1. This is a reference under section 34(1) of the Bombay Sales Tax Act, 1953, made at the instance of the assessees. When this reference was called out for hearing the applicant-assesses were absent. A question arises as to what we should do with the question of law, which has been submitted to us by the Tribunal in this reference in the case stated by it. Sub-section (5) of section 34 of the said Act provides as follows :
'The High Court upon the hearing of any such case shall decide the question of law raised thereby, and shall deliver its judgment thereon containing the grounds on which such decision is founded, and shall send to the Tribunal a copy of such judgment under the seal of the court and signature of the Registrar, and the Tribunal shall dispose of the case accordingly.'
2. The jurisdiction of the High Court under section 34 of the said Act is an advisory jurisdiction. It may, therefore, appear at the firs blush that when a question of law is referred by the Tribunal to the High Court, the High Court should answer such question and give its finding thereon and return the answer to the Tribunal so as to enable the Tribunal not only to dispose of the particular case in which the reference was made in accordance with the judgment of the High Court but also to have a decision which is binding on it in future cases on the question of law decided by the High Court. It, however, appears to us that it is not necessary for this High Court to decide the questions of law referred to it in all references academically, and to no practical effect.
3. This particular reference has been made at the instance of the assessees. It has been made because the applicant-assesses were dissatisfied with the finding of law given by the Tribunal and the case has been stated and the question referred to us at the instance of the assessees. The fact that the applicant-assesses have not appeared before us and have not submitted any arguments on why this question of law was wrongly decided by the Tribunal clearly shows that the applicant-assesses are no more interested in the proceedings and do not desire any answer by the court on the question referred to it. In these circumstances, we fail to see why we should take up public time in decided a question in which the party desiring it to be answered by the court is not interested.
4. We are fortified in the view we have taken by the decisions of various High Courts on identical provisions contained in the Indian Income-tax Act, 1922, and the Wealth-tax Act, 1957. Section 66(5) of the Indian Income-tax Act, 1922, is in terms the same as section 34(5) of the Bombay Sales Tax Act, 1953. The view which we have taken in this case was taken by the Calcutta High Court in M. M. Ispahani Ltd. v. Commissioner of Excess Profits Tax, : 27ITR188(Cal) , where also the applicant-assesses at whose instance a reference was made under section 66(1) of the Indian Income-tax Act, 1922, did not appear before the court. In that case, the Calcutta High Court declined to answer the question for the very same reasons, which have made us arrive at out decision, and directed the applicant-assesses to pay to the Commissioner of Excess Profits Tax the costs of the reference. The same view was taken by the Madras High Court in Tamarind Products v. Commissioner of Income-tax : 30ITR348(Mad) , by the Travancore-Cochin High Court in Commissioner of Income-tax v. Pothan Joseph & Sons A.I.R. 1957 T.C. 267 and by the Andhra Pradesh High Court in Arisetty Butchanna v. Commissioner of Income-tax : 46ITR703(AP) . Sub-section (6) of section 27 of the Wealth-tax Act, 1957, is in terms very similar to sub-section (5) of section 66 of the Indian Income-tax Act, 1922, and sub-section (5) of section 34 of the Bombay Sales Tax Act, 1953. In a reference made under the Wealth-tax Act, 1957, at the instance of the assessee in which the applicant-assessee remained absent, namely, Gajadhar Prasad Nathu Lal v. Commissioner of Wealth-tax : 76ITR615(MP) , the Madhya Pradesh High Court arrived at the same conclusion.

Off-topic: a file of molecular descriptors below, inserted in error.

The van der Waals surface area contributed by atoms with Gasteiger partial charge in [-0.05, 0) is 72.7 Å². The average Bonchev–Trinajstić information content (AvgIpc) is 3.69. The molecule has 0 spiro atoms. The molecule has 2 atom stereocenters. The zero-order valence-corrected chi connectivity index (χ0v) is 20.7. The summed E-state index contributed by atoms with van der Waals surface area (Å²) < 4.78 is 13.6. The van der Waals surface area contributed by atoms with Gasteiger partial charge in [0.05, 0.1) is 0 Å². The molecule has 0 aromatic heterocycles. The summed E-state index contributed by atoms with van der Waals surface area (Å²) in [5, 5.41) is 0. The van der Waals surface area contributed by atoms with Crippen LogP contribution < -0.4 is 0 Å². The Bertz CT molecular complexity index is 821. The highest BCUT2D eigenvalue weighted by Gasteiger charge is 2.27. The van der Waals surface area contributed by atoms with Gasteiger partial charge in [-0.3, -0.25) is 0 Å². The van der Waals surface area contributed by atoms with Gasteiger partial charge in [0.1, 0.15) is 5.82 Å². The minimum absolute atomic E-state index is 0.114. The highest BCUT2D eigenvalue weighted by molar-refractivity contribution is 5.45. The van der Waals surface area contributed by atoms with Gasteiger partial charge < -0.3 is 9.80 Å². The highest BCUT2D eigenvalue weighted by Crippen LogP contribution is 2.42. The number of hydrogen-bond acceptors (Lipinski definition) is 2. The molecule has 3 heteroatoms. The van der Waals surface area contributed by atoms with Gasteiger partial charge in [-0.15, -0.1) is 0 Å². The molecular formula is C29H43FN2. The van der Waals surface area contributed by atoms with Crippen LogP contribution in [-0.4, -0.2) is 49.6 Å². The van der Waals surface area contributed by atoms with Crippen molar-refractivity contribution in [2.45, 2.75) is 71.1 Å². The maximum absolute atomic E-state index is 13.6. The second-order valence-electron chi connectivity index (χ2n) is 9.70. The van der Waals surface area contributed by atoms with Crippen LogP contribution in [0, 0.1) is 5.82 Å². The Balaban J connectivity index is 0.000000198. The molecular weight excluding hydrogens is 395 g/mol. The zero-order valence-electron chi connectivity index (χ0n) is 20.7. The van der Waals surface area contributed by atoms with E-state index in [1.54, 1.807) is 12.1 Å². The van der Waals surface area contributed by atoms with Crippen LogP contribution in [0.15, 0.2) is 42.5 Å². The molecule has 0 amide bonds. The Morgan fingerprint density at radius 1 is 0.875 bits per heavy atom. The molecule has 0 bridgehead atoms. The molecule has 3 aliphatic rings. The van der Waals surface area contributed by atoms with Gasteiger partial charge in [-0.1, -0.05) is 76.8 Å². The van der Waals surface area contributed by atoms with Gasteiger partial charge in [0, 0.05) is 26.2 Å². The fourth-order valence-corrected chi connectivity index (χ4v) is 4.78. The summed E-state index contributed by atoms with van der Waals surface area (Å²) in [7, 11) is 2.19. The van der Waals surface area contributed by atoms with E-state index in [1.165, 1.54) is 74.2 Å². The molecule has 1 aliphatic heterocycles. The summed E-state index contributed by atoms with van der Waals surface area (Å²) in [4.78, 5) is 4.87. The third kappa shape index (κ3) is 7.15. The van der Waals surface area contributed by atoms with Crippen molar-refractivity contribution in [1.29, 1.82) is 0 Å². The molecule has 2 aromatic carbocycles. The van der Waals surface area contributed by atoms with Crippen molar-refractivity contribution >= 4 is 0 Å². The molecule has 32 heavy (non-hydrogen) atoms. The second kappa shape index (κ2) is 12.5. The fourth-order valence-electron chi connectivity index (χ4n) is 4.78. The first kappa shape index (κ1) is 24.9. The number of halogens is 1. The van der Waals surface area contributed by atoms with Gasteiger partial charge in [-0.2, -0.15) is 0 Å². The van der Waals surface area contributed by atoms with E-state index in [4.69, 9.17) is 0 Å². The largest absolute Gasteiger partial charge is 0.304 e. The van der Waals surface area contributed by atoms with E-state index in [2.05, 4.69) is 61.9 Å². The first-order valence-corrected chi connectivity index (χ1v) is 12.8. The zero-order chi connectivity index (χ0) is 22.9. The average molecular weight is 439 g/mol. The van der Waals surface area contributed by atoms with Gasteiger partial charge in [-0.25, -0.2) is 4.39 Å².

5. We accordingly decline to answer the question referred to us and return the reference to the Sales Tax Tribunal.
6. The applicants will pay to the respondents the costs of this reference fixed at Rs. 150.
7. The fee of Rs. 100 deposited by the applicants will be appropriated towards the amount of costs awarded to the respondents.
8. Reference not answered.